To find other companies, simply Google the name of the pharmaceutical company and the words "Patient Assistance" or a full list can be found on

8. Additional Information Needed/Explanatory Letters

To reiterate, each program has different forms and different rules. Follow the rules carefully, and make sure that all forms are filled out completely. If there is no or limited information for a particular answer, you can add an explanatory letter, as described above, or fill in true responses (as suggested below) but don't leave blank spaces.

As stated above, in addition to filling out the application and the drug order form, other information is oftentimes required by the pharmaceutical company, such as proof of income, social security number, etc. low-income and/or no-social-security-number letters can sometimes be used in lieu of such documents. The clinic's PAP personnel draft these letters and state”the patient's information has been verified and they qualify for the company's program.” They might also include a sentence such as “However, the patient cannot provide “proof of income because they are paid in cash or due to an unusual circumstance.” It is essential to include as much of the required information as possible to prevent the application from being rejected and mailed back.

9. Prescriber Signature

Once the application is filled out it is given to the prescriber to sign and authorize.

10. Administrative Office Volunteer Procedures

Once the prescriber has signed the application and if necessary, has included a signed prescription, the completed forms are mailed out. A record is kept of all applications and a copy of the application is kept at the office. Follow up of these applications is important. After a designated period of time, approximately four weeks, if no response has been received from the company, a PAP team member will follow up with the company to make sure that the application has been received and is being processed and take necessary steps if further action is needed.

11. Pharmaceutical Company Replies

If an application is reviewed and approved by the company, the company mails an acceptance letter with the patient's identification number and medication. While a patient is enrolled in the company, refills can be oftentimes ordered online or by phone. The enrollment period lasts between six months and one year at which time the patient will need to be reenrolled. However, if an application is rejected, due to missing information or signatures, it will be sent back to the clinic and the drug order will not be processed by the pharmaceutical company. If the pharmaceutical company calls back, or sends a letter that there is missing information, the PAP team follows up and completes the additional information required and resubmits the information.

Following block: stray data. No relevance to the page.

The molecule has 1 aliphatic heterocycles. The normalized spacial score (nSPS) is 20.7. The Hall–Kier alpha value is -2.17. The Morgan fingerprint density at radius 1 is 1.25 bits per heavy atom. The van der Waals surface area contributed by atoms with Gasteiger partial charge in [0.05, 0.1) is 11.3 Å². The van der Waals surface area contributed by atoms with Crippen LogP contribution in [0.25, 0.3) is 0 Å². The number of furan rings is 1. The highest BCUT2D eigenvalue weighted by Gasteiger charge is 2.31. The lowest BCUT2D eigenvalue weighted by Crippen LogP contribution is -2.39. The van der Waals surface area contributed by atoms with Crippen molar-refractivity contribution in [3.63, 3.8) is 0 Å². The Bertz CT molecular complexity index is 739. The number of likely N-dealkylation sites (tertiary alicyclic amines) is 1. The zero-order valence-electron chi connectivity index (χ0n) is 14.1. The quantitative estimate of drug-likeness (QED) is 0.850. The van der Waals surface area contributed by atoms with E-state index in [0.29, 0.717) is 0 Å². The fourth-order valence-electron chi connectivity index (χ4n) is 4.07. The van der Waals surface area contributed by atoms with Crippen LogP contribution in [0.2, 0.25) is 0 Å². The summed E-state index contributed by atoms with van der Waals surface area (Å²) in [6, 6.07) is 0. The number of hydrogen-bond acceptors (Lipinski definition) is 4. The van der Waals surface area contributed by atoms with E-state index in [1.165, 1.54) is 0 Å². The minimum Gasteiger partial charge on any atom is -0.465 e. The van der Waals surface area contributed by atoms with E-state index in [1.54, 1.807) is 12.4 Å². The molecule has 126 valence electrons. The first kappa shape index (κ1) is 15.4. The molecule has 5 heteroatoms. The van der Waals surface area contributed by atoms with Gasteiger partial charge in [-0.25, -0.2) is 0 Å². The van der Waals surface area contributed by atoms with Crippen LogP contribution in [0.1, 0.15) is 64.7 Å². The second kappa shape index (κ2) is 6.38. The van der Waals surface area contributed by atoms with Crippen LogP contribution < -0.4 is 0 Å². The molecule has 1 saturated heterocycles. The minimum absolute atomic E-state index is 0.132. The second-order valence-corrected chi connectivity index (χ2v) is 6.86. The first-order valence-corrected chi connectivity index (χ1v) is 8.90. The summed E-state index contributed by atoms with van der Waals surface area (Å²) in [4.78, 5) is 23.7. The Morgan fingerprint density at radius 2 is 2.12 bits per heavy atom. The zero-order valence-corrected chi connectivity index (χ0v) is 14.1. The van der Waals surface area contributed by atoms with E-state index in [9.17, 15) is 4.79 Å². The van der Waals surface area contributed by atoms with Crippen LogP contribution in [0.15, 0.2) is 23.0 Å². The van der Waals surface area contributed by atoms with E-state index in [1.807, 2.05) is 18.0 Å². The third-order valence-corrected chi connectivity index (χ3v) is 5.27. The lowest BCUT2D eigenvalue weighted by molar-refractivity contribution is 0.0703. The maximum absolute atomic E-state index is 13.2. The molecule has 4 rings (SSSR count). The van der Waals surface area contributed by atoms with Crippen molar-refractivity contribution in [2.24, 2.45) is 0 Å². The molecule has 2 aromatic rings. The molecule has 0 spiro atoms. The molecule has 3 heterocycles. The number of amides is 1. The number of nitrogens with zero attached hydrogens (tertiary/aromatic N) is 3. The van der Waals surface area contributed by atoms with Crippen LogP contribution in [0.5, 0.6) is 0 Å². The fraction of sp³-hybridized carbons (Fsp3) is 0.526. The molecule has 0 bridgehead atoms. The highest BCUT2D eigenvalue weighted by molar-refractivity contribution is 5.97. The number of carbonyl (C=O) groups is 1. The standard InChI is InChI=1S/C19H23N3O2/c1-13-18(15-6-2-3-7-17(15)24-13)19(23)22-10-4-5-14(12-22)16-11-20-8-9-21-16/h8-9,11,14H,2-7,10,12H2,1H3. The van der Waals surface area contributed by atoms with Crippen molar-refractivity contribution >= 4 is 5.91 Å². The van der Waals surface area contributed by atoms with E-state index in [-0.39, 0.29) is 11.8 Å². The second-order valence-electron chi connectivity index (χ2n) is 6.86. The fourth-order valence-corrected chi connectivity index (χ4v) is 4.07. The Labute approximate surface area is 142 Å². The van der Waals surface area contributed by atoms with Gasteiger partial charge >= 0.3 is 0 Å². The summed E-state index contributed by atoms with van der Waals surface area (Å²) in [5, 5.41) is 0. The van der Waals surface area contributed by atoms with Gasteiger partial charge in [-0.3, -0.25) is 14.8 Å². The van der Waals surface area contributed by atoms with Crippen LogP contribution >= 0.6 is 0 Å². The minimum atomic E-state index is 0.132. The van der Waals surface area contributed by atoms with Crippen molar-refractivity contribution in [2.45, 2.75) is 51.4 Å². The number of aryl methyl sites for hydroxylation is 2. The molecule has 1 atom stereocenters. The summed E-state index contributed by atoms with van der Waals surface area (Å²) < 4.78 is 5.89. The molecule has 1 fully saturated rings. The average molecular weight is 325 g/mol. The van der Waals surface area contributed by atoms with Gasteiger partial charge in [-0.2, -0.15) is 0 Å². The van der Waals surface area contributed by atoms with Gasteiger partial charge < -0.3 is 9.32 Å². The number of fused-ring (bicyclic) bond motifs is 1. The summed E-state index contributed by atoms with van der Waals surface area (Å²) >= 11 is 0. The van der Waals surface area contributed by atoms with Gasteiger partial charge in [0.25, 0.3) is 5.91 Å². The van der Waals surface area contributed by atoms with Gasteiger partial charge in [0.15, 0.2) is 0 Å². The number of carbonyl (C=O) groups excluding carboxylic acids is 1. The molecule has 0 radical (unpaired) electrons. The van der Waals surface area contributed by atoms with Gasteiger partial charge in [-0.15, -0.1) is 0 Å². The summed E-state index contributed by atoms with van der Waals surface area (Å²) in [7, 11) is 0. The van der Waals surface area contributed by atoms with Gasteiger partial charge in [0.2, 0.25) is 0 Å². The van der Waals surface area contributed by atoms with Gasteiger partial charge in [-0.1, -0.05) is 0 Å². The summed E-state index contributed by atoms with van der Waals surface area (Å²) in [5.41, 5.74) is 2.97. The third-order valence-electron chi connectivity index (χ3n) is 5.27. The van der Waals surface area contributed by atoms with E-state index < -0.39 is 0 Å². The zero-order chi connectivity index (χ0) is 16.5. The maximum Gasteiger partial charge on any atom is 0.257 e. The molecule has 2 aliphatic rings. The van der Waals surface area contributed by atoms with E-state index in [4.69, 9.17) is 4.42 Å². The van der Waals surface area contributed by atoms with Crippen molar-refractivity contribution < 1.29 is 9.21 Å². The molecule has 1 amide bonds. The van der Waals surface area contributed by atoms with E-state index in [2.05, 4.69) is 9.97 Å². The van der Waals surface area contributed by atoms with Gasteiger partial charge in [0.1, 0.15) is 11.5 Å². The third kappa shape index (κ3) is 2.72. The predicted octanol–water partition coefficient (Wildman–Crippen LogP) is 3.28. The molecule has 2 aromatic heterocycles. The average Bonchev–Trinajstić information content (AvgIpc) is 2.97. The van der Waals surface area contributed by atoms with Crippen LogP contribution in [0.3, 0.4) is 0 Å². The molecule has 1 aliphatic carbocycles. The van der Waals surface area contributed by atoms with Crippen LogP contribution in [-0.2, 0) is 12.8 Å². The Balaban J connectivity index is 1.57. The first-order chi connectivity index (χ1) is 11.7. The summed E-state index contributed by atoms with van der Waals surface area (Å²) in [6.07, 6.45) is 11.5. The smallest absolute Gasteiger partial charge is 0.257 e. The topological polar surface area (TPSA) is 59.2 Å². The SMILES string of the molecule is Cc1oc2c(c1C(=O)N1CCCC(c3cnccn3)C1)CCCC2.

The process described above is the general procedure for enrolling patients in pharmaceutical company patient assistance programs and ordering medications. However, there are sometimes special or unusual cases that prevent the application from being filled normally. Such cases are when a patient is homeless, paid in cash, does not work regularly (cash gigs), or really needs a medication offered by a company but does not qualify for their program. These applications must have an original letter addressing the situation and any alternative information that the company may be able to accept in lieu of the required documents.

12. Dispensing Medications

We choose to have the PAP medications delivered to the admin office and distributed to the clinics where they are dispensed to the patients. This allows us to follow up with the patients, and that the patient comes for med refill visits when we can check blood pressure, diabetes symptoms, LDL, liver enzymes etc. Having to come to us for their medications, we believe, has helped with our ability to help patients achieve better clinical outcomes. Dispensing the meds at the clinic allows for thorough patient education including teach back re their meds, to do our best to ensure patient safety and reduce patient error.

Due to the pandemic, we have been able to schedule virtual visits and therefore a delivery program was setup so patients continue to get their medications and/or other supplies without having to come directly to the clinic.

13. Conclusion

Every patient is important and it is the duty of the PAP representatives to do everything possible to provide for the patient medication requirements. Qualifications include courtesy, respect, thoroughness, attention to detail, and language skills, and commitment to follow up.

When we first began using the Patient Assistance Programs, it was very challenging. It took a long time to learn the ins and outs of each company and many forms would be returned, and follow up would not always occur. Now we have a cadre of volunteers at each site and at our admin office, committed to this program and willing to follow all the steps. Now, we receive more than 2 million dollars a year in Patient Assistance Meds. We wish you luck and are happy to help you make this work.